Record this: NASUWT vows to fight new system

'Bureaucratically burdensome' scheme is contested in Wales

Darren Evans

Last October, the NASUWT teaching union announced that it was in "formal dispute" with the Welsh government over a number of grievances, including workload and pay and conditions.

Since then, the union has spent a great deal of time trying to persuade ministers that its dispute is legal while insisting its members are "standing up for standards" in classrooms across Wales.

Last week, the union stepped up its campaign by vowing to take action against the introduction of a new performance management system, which it claims could lead to even more work for teachers.

It is particularly aggrieved that from September, teachers and headteachers in Wales will be required to keep a record of their work and the professional development they have received.

The union, which is strong west of the Severn, claims that the so-called Practice Review and Development (PRD) portfolio will be "workload intensive", "bureaucratically burdensome" and open to abuse by employers.

At the union's annual UK conference in Birmingham earlier this month, delegates voted for a "vigorous campaign" to secure additional funding for dedicated PRD time to be timetabled during teaching hours.

"Teachers already reflect on their work as a matter of course, but now the government wants to introduce a system to record that," Rex Phillips, the NASUWT Wales organiser, said. "We don't agree that it's necessary. The government hasn't assessed how this will impact on workload. We feel it's reasonable to ask for one lesson period a week to be set aside for this purpose."

However, a Welsh government spokesman insisted that education minister Leighton Andrews believes that teachers' performance is an important part of the process of improving results in the principality, which are lower than in the rest of the UK.

"Continuing professional development is at the heart of the minister's school improvement agenda. We in no way want to overburden teachers with additional workload, but it is imperative that standards improve for the benefit of learners in Wales," the spokesman said.

Mr Phillips said the union would review its national action instructions to protect teachers against the PRD portfolio if necessary.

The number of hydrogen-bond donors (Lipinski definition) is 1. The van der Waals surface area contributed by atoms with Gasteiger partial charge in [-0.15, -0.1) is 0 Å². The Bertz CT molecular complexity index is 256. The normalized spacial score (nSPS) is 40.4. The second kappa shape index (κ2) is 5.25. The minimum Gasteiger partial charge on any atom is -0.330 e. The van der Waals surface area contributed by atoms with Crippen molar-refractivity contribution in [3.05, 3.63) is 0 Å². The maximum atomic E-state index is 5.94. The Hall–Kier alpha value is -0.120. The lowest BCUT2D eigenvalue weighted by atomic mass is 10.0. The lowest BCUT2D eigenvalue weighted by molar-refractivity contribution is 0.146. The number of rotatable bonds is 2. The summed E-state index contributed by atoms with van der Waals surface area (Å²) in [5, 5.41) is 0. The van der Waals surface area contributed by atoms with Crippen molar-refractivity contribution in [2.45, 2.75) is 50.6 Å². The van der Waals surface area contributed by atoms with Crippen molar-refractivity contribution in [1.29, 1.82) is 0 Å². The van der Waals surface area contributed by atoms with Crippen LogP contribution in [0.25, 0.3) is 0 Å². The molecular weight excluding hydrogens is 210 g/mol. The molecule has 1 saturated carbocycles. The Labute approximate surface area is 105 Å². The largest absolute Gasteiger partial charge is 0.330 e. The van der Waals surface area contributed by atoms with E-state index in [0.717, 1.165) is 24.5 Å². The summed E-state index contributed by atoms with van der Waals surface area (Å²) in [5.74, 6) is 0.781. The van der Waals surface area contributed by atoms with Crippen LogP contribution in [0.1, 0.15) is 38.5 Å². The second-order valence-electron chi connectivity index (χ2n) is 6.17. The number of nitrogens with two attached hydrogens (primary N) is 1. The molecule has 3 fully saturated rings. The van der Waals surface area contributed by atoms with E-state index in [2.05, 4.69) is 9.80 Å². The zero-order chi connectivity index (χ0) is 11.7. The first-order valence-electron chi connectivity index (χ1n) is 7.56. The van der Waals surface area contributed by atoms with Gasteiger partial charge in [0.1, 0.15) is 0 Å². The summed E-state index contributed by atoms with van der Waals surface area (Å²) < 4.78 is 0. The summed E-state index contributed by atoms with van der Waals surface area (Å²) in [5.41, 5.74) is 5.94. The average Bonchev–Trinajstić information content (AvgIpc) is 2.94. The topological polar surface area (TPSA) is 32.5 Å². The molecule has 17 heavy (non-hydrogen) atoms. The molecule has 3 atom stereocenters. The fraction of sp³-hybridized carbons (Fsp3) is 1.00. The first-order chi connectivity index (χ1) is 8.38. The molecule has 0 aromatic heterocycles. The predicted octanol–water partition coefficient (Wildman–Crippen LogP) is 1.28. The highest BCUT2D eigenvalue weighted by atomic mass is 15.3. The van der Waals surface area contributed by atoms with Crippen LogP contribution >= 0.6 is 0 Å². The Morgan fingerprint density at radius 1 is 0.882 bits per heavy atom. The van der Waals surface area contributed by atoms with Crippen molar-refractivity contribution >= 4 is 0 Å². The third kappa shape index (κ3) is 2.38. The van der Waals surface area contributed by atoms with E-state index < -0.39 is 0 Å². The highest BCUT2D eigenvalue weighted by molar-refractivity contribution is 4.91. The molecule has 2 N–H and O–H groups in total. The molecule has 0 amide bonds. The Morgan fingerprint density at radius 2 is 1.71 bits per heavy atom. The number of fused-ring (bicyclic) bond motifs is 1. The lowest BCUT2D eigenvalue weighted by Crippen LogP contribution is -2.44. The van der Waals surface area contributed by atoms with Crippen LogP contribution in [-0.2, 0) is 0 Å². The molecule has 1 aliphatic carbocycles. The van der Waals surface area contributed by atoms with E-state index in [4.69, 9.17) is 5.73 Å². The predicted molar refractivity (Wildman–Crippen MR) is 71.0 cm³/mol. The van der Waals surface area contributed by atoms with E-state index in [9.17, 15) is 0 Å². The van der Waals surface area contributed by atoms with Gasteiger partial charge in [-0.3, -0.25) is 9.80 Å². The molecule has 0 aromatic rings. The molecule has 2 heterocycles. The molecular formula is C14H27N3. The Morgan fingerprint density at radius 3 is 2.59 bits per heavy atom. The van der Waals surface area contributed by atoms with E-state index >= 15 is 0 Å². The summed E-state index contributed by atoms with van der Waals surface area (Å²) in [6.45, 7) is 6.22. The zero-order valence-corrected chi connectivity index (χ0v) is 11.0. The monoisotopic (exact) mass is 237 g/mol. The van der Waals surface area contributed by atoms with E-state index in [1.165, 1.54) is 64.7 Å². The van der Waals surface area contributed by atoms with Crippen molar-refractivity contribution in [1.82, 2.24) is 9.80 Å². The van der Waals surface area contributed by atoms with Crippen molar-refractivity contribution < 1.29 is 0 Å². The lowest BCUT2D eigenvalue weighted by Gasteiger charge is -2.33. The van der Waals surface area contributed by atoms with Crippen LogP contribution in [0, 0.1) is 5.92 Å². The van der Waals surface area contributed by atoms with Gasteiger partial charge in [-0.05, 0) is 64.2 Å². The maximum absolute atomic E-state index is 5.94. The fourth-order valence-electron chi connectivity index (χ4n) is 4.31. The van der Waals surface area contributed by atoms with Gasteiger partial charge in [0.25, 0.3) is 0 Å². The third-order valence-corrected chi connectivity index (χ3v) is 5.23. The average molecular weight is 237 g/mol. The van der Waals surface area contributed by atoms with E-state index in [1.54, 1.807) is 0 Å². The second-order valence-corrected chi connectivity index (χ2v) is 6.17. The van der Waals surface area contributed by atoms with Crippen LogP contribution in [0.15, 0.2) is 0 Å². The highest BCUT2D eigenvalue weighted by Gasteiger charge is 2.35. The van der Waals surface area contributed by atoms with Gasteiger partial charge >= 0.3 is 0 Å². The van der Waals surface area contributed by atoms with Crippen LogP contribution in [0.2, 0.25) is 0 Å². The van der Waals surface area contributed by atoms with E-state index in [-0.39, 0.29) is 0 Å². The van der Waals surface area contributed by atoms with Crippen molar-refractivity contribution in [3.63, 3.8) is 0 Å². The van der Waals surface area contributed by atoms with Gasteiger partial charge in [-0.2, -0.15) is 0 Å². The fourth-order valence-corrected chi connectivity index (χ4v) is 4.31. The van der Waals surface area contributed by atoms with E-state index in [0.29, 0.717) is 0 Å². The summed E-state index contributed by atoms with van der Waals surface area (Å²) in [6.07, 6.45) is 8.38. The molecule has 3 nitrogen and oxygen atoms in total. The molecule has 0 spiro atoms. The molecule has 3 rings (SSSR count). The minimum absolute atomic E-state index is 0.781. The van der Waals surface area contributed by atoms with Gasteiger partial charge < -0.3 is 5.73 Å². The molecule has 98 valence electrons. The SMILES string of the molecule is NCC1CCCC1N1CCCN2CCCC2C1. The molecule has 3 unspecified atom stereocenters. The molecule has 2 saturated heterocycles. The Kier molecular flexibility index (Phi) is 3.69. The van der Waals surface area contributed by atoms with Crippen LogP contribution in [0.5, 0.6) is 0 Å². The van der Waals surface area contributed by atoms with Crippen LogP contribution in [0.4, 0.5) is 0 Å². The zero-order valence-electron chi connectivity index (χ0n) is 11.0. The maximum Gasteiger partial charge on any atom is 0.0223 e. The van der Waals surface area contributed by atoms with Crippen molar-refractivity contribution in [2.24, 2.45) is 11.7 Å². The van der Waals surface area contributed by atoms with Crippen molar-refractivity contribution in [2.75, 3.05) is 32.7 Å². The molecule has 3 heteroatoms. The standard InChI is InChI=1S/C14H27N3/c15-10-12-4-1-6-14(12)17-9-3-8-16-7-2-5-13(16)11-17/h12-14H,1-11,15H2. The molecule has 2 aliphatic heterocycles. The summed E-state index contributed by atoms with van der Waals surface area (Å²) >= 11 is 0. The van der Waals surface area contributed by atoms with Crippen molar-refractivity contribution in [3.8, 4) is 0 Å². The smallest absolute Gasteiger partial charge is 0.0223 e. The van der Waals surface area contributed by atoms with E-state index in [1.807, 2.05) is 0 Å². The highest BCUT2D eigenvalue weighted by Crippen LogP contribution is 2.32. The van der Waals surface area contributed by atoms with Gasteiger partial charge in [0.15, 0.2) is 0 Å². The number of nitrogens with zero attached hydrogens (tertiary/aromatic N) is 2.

Currently, NASUWT members in Wales are being instructed not to cover for absent colleagues, not to allow lesson observations outside performance management reviews and to allow only qualified teachers to observe them teaching.

These "actions short of strike action" form part of the union's trade dispute with the Welsh government.

Since January, the legality of the dispute has been argued in a series of back-and-forth letters between NASUWT general secretary Chris Keates and Mr Andrews.

"The Welsh government has asked the NASUWT to clarify on what basis it believes it has a legally based dispute with us. Discussions continue," the Welsh government said.

But Mr Phillips responded: "The Welsh government can say what it likes, but quite clearly we are in dispute and the education minister appears to be in denial of the fact."

He claimed that NASUWT members are regularly taking action, but could not give any details. The union has had no reports of its members being threatened with disciplinary action for making a stand, he added.


Christine Blower, general secretary of the NUT, congratulated the union's members in Wales for their successful campaign against an early years assessment system.

The Welsh government scrapped the controversial child development assessment profiles, a "snapshot" of the abilities of early years children, last month.

The NUT said they were time-consuming, ill-thought-through and denied children and teachers essential teaching time.

Speaking at the union's annual conference in Torquay over Easter, Ms Blower said: "This has been a great result for all the NUT teachers in Wales who have been campaigning on this issue, and most importantly will improve opportunities for children in school."

She called on the government to make sure that teachers were involved in any replacement scheme.

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Darren Evans

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